YASUO YAMAMOTO, SENIOR ECONOMIST, MIZUHO RESEARCH INSTITUTE IN TOKYO

“Looking at the May figure alone you may say that machinery orders were weak, but given that the data is volatile you cannot say capital spending is losing momentum. “Corporate capital spending remains in a moderate uptrend as the Bank of Japan’s June tankan confirmed, although the pace is tepid and levels are below those seen before the Lehman crisis. “Public spending and personal consumption are driving the Japanese economy but economic growth is likely to slow after the summer partly as government subsidies for low-emission cars run out of money. You cannot expect much from exports given uncertainty over Europe and the global economy. “The BOJ is likely to sit tight this week given the current yen movements, but it could ease policy further as early as September if it becomes clearer that the economy is slowing down.”

HIROAKI MUTO, SENIOR ECONOMIST, SUMITOMO MITSUI ASSET MANAGEMENT CO, TOKYO

“Machinery orders from both manufacturers and non-manufacturers fell a lot. External demand looks weak. A lot of companies have turned cautious about overseas economies. The global economy is weaker than we thought. “Machinery orders suggest capital expenditure is weaker than what companies indicated in the most recent Bank of Japan tankan survey. This suggests that capital expenditure plans in the tankan are likely to be downgraded. “The current account surplus took a hit from imports of liquefied natural gas. Prices for these imports should start to follow oil prices lower. “There are increasing worries for the Japanese economy. The BOJ looked like it would be on hold this week, but given weak U.S. economic data and monetary easing by central banks in China and Europe, there is now a 50 percent chance that the BOJ could ease this week.”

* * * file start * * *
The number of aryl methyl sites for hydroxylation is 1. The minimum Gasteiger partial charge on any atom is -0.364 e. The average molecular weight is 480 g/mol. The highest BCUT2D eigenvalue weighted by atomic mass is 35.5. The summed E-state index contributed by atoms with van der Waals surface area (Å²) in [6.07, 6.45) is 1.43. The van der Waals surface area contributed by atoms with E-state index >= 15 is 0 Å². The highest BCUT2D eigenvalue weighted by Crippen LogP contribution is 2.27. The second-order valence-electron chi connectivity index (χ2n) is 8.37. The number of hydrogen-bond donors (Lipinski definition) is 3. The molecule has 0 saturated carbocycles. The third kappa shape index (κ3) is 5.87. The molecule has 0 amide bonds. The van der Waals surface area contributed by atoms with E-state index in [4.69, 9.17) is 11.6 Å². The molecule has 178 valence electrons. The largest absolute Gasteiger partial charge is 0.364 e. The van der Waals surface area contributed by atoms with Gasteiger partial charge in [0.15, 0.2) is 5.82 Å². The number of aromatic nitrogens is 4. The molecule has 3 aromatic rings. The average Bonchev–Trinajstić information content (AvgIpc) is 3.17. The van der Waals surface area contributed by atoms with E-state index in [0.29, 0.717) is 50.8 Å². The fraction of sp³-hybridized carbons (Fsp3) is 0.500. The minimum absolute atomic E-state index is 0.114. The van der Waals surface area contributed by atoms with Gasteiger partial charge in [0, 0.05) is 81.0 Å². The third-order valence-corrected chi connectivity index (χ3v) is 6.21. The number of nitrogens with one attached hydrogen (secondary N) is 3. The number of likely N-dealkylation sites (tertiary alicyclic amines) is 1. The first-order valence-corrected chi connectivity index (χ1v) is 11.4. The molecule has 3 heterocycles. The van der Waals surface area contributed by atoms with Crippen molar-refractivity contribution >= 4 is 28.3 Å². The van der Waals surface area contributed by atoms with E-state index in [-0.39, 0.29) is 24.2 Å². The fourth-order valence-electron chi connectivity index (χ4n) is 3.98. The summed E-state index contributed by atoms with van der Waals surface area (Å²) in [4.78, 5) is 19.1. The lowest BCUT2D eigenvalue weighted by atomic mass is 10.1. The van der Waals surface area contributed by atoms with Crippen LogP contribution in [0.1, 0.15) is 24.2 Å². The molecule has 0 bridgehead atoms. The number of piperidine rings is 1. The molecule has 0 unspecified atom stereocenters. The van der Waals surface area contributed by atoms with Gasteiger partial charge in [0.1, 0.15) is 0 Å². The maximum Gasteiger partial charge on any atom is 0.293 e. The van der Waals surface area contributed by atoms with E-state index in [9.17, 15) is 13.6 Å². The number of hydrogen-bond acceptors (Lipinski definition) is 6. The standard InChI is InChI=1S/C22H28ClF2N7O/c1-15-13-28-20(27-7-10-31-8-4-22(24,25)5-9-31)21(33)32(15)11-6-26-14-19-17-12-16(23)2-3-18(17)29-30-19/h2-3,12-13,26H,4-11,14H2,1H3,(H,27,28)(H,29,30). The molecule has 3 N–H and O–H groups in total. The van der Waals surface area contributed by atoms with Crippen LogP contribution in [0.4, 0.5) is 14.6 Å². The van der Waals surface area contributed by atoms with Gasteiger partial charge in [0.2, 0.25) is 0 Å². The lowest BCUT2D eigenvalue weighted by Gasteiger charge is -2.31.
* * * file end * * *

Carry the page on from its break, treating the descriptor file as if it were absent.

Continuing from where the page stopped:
Shhh… Don’t Tell Anyone; Central Banks Manipulate Rates


David Zervos, Jefferies: Shhh… Don’t Tell Anyone; Central Banks Manipulate Rates

It should come as no surprise to anyone that major commercial banks manipulate Libor submissions for their own benefit. The OTC derivatives markets was designed by the big banks, for the big banks, to ensure that as they set up their own private securities exchanges – away from regulatory scrutiny – they could control the interest rate settings. Money center commercial banks did not want the “truth” of market prices to determine their loan rates. Rather, they wanted an oligopolistically controlled subjective survey rate to be the basis for their lending businesses.

To that end, if there was a big reset for a specific bank on a given trading day, and a lower rate suited, said bank would surely shade its Libor submission lower. And then of course there were the far more unscrupulous submitters who tried to influence where other banks might post rates on a given day (for a bottle of Bolly or for a quid pro quo at a future date). When there are only 16 players – a “gentlemen’s agreement” is relatively easy to formulate. That is the way business has been transacted in the broader OTC lending markets for nearly 30 years. It is impressive that it took this long for the regulators to actually realize what a complete shame the entire structure really is.

In a way, the evolution of a corrupted Libor market is par for the course when it comes to the commercial bank tear down of the Glass-Steagall act. The biggest banks in the US and Europe spent decades trying regain control of the securities markets. In the US, Gramm-Leach-Bliley was the final nail in the Glass-Steagall coffin after the tireless work of folks like Sandy Weill and Hugh McCall (and their public sector lackeys Bob Rubin, Larry Summers and Alan Greenspan). One of the best analyses of the post Glass-Steagall world was done by Luigi Zingales at the University of Chicago. His recent FT article is attached below – and it is a MUST read. From the perspective of the evolution of the OTC derivative market, and Libor misrepresentations, this paragraph from Luigi says it all –

“The third reason why I came to support Glass-Steagall was because I realized it was not simply a coincidence that we witnessed a prospering of securities markets and the blossoming of new ones (options and futures markets) while Glass-Steagall was in place, but since its repeal have seen a demise of public equity markets and an explosion of opaque over-the-counter ones.”